How Does Micronor Prevent Pregnancy?

Combined Contraceptive Pill »

In most contraceptive pills, there are three main ways that the pill prevents pregnancy. In the case of Micronor, the progestogen only pill has all three mechanisms but one may not work in all women.

The pill thickens the mucous fluid inside the vagina. This fluid lines the neck of the womb and is a natural substance, which helps to keep the area healthy. The sperm need to traverse the entire womb to reach the fallopian tube where an egg is waiting to be fertilised. This is quite a task in itself and many sperm do not complete the journey. By thickening the mucous, the pill creates a viscous barrier that is in the way of the sperm and it is much harder for the sperm to swim through it. Therefore, the chance of a sperm meeting an egg is greatly reduced.

When an egg becomes fertilised, it must implant into the uterus lining in order to grow into a foetus. For this to happen, the uterus wall must be thick enough for the egg to grab hold. The pill thins the uterus lining out so that the egg has a harder time in attaching to the wall and it is unlikely that it will be successful.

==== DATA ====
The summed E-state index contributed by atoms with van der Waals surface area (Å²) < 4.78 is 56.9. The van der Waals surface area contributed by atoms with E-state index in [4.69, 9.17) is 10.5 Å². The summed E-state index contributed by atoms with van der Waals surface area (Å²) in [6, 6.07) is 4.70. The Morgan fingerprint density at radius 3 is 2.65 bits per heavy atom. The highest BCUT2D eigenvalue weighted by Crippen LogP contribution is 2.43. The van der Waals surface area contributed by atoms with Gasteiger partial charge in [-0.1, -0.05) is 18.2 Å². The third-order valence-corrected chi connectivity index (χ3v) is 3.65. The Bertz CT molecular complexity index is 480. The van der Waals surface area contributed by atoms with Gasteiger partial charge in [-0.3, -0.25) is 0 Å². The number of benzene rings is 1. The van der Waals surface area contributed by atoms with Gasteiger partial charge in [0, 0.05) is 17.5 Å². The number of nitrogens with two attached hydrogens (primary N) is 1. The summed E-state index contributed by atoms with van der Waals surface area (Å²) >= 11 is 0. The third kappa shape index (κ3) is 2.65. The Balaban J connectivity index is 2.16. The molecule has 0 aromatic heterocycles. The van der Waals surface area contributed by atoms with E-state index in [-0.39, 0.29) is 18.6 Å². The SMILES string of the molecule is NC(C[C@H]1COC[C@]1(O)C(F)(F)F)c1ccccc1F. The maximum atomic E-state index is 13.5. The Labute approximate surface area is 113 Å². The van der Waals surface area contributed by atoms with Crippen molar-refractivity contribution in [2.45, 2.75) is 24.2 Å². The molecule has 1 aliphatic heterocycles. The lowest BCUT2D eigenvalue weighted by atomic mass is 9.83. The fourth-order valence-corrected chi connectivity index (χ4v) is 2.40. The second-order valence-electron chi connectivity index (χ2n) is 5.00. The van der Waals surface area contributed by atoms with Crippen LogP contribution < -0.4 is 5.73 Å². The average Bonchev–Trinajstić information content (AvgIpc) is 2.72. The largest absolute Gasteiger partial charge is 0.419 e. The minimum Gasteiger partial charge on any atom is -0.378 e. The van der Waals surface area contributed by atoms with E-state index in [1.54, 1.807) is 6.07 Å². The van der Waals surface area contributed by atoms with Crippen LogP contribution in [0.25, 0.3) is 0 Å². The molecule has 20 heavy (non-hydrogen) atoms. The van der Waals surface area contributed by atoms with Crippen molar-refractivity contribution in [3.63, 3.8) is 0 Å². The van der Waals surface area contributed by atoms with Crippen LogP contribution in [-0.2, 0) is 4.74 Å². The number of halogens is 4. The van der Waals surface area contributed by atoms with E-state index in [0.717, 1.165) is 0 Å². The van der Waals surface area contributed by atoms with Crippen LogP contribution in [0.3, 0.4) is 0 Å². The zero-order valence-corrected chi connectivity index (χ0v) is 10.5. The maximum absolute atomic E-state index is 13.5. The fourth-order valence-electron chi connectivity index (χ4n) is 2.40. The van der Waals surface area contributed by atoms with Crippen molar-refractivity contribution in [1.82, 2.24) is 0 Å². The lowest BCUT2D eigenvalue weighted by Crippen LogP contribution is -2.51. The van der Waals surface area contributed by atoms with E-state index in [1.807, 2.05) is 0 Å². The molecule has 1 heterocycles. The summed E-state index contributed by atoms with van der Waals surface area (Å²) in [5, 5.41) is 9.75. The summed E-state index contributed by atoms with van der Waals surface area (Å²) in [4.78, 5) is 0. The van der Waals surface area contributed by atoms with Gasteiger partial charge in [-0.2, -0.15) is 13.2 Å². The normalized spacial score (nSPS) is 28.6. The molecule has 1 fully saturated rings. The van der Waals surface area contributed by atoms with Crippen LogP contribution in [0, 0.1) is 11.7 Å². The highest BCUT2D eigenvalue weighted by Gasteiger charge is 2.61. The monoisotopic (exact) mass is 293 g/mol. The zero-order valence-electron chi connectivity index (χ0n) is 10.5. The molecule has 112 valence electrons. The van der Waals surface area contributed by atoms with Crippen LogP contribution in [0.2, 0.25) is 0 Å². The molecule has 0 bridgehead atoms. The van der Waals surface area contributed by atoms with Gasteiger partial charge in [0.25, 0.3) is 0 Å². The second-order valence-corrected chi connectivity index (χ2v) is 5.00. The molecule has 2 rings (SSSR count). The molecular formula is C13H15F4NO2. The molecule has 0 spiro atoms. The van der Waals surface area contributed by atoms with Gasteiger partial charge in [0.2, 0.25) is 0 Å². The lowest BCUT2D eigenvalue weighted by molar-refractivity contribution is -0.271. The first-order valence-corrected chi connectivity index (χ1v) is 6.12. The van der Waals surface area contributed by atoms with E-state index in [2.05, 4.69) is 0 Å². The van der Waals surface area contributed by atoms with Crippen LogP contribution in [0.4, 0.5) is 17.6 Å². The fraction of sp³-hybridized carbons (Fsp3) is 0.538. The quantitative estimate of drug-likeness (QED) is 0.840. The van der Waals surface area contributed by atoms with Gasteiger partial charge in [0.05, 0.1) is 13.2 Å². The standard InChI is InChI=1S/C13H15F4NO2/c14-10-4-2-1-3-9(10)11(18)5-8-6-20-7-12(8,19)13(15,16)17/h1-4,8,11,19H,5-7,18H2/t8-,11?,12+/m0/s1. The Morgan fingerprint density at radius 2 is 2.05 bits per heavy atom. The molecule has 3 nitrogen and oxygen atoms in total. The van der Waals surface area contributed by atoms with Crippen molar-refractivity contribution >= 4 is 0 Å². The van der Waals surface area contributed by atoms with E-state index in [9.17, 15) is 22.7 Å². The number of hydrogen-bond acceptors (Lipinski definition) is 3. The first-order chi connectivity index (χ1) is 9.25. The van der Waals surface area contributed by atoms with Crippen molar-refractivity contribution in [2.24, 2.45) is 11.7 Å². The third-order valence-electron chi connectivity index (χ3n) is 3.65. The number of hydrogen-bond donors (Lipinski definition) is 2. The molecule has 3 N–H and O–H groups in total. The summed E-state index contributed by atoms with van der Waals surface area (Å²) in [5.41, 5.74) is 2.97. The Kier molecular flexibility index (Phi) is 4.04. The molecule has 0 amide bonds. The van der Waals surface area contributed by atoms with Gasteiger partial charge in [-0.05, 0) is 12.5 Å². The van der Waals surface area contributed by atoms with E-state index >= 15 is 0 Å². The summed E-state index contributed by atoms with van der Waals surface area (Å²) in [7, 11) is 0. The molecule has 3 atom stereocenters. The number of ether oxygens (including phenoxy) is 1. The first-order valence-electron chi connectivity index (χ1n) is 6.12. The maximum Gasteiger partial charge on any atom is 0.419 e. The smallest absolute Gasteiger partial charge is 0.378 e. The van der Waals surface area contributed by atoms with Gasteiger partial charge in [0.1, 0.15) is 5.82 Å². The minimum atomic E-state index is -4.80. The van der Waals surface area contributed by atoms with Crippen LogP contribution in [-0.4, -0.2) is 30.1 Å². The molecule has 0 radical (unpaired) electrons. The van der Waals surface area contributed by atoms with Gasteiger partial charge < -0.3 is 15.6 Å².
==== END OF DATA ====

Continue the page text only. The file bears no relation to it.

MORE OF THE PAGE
Those two mechanisms are effective ways of preventing pregnancy. There is a third mechanism that ensures that pregnancy does not occur. Usually, the ovaries release and egg during ovulation but the levels of progestogen in the pill trick your body into thinking that it has already ovulated so it will not release an egg. If there is no egg to fertilise, you will not fall pregnant. However, when using the progestogen only pill, this process may not occur in all women.

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